Tribal communities look to expand brand

Arizona's 22 tribal owned casinos brought in more than $1.8 billion in 2012, and like any good business, the tribes that are doing well are looking around to see if they can expand their brand.

- Arizona's 22 tribal owned casinos brought in more than $1.8 billion in 2012, and like any good business, the tribes that are doing well are looking around to see if they can expand their brand.

Jobing.com Arena is now Gila River Arena. Firebird Raceway has been renamed to Wildhorse Pass Raceway. Salt River Fields in Scottsdale, Ak Chin Pavilion, the list goes on as local tribes develop, buy into, or pay big bucks to have their names on sporting and entertainment venues across the valley.

"When you have so many casinos in an urban area, you are going to get this type of market grab, and that is what it is," said Victor Rocha.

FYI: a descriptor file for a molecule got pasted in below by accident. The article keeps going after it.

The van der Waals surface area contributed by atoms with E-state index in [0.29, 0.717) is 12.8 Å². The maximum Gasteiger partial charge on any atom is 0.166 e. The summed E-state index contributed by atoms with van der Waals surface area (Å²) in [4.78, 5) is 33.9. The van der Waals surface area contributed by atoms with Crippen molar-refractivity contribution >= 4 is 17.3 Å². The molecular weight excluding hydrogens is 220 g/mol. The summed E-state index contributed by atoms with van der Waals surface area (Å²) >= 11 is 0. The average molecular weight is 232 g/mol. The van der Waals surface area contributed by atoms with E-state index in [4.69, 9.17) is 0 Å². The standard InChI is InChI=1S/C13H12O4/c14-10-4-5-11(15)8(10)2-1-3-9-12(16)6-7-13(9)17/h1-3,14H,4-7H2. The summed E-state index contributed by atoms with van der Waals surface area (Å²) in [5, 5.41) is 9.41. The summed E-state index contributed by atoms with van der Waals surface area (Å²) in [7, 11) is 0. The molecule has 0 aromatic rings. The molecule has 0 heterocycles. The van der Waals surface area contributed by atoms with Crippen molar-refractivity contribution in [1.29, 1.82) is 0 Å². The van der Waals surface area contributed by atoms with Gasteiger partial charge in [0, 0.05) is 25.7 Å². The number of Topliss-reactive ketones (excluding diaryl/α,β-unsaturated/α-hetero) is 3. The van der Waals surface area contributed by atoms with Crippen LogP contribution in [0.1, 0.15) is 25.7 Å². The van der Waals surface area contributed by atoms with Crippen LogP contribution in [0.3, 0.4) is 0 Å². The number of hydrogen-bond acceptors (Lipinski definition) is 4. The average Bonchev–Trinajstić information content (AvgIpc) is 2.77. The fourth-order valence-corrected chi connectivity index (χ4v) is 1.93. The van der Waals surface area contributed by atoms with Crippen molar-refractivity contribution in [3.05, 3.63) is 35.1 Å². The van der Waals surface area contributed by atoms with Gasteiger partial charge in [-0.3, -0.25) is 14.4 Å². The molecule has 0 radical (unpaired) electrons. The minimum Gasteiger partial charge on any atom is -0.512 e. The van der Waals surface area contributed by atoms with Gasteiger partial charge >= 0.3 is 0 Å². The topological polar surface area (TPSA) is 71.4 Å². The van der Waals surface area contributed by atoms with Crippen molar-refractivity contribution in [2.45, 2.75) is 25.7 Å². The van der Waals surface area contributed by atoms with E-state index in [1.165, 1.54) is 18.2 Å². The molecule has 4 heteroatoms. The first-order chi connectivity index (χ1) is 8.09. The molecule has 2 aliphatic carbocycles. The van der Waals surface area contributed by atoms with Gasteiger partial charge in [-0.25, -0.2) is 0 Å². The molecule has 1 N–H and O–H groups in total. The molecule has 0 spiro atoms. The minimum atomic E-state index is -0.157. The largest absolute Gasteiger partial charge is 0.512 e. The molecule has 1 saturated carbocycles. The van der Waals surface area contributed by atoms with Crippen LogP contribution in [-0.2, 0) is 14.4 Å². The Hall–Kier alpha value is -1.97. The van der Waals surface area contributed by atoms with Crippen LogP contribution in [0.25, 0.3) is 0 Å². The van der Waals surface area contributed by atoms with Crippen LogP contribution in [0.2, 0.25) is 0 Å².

Now US Airways Center, home to the Suns, Rattlers, and Mercury officially becomes Talking Stick Resort Arena, in a multi-year, multi-million dollar naming deal for the Salt River Pima Indian community.

Victor Rocha is a tribal gaming expert, he says with seven casinos in the valley, the pie is being sliced thinner.

"I think the core is the Arizona-Phoenix market is starting to get saturated. You have Glendale opening up, and it's under construction and stuff, so I think it's even more incumbent for tribes to get their names out there, especially with something as high profile as a stadium," said Rocha.

Rocha says the tribes are also diversifying as they see gaming trends change.

"The younger people are not gambling, they want to go to nightclubs and socialize, they want to do selfies, they don't want to sit at slot machines," said Rocha.
 


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